FYI…contains spoilers for Series 1 and 2
The second series of Ted Lasso has sadly come to an end, albeit in spectacular fashion, and dedicated fans of A.F.C. Richmond face an agonising wait for the Greyhounds return to the Premier League.
Ted Lasso has captured the hearts of viewers since its premiere in 2020, mixing awkward fish-out-of-water comedy with charming characters resulting in one of the most heart-warming shows on television right now. However, it is far more than just a simple sitcom. Ted Lasso draws strongly on themes of mental health, with many of its major characters struggling with their own inner turmoils and the conquest to overcome them constitutes a major motif of the series. It does not just seek to show the struggles of mental health on screen but also broadcasts its message of how mental illness should be treated in modern society, focusing on how those afflicted should treat themselves and how we should all treat each other.
Mental health is obviously a very delicate topic to approach in any medium, especially in a light-hearted comedy programme, but a lot of credit can be given to Ted Lasso for incorporating the subject so tastefully and sensitively, depicting its characters affected by their mental issues, but never defined by them. Indeed, if you were asked to make a list of Ted’s ten most defining characteristics, I doubt his trauma and panic attacks would get anywhere near it. This does not mean that the show is ever shy about portraying the adverse effect of its characters afflictions and can at some times be uncomfortable when their pain is showed explicitly on screen, such as Rebecca’s breakdown at the charity function after Rupert triggers her trauma. In this way, Ted Lasso broadcasts the message that the pain mental health issues can bring on is completely valid and to ignore it can lead to much worse outcomes later on but at the same time it should not define any one individual, constituting only one aspect of what makes them who they are. Through this message, Ted Lasso encourages those with mental illness to be more content with themselves, but it also shows the importance of understanding outside influence.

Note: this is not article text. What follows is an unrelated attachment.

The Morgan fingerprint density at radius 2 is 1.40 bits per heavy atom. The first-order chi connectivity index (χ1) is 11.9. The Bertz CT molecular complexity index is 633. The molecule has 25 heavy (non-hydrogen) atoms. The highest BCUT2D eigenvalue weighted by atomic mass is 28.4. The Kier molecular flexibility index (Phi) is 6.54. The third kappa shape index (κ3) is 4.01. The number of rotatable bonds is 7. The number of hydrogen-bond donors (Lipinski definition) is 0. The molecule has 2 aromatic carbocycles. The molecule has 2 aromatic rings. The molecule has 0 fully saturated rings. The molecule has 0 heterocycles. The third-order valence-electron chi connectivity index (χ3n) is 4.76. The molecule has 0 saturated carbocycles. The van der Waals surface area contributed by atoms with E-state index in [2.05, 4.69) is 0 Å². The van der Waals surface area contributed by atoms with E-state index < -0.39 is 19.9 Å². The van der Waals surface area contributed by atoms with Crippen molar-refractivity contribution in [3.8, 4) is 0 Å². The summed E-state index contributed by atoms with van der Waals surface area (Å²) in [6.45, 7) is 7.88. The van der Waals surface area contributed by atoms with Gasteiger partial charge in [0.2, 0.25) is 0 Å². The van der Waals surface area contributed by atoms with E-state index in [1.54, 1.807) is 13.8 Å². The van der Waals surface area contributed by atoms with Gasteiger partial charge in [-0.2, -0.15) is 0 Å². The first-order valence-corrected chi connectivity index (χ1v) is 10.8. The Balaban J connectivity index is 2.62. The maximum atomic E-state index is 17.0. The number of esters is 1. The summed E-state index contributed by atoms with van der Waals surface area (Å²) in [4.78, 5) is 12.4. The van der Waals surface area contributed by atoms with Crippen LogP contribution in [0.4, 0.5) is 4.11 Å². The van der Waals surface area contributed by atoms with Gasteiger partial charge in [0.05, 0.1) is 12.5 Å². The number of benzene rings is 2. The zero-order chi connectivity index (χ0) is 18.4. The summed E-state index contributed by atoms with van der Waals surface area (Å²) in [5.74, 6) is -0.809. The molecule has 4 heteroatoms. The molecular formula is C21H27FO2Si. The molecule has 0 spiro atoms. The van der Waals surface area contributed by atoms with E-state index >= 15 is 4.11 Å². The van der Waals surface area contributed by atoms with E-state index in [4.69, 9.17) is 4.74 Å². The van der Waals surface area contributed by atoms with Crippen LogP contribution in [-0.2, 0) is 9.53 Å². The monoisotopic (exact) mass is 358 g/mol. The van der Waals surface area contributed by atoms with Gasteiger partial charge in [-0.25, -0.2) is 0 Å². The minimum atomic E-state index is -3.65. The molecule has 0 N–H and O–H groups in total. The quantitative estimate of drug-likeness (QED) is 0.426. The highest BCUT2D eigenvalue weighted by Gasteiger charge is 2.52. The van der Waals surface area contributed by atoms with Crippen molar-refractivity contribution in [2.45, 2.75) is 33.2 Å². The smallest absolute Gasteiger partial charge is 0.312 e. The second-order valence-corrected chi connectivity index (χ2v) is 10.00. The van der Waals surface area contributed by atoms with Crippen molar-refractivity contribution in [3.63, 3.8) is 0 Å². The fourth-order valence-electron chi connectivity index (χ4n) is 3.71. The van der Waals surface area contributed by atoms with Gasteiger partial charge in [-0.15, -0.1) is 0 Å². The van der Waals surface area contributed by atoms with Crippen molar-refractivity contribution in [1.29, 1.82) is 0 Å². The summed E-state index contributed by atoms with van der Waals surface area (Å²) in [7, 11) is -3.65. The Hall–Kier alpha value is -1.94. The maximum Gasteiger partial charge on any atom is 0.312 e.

The most important message of the series is most succinctly put by Jason Sudeikis, the man behind the Diamond Dog founder himself, who in a recent interview described the thing he would most like people to take away from the series as a hesitance in judgement of others. This is one of the most potent and important messages that the show portrays on screen as it can be applied to every character differently but with no less importance. Ted is the most obvious example of this quality’s importance as the persona he projects in a social setting and the problems that he deals with in his personal life differ greatly from each other, but both need to be respected. Ted displays his charming and heart-warming personality often throughout the series and does a lot to help the people closest to him and as a result, his friends start to depend on him for all their problems, a situation that only worsens his mental state. The show does not present the actions of those relying on Ted as wrong or insensitive only as overwhelming as they assume that Ted’s caring and giving nature would be receptive to each of their calls for help. The assumption that Ted’s friendly personality represents all of him is a crucial mistake in assuming to know someone’s entire story based upon their interactions with them.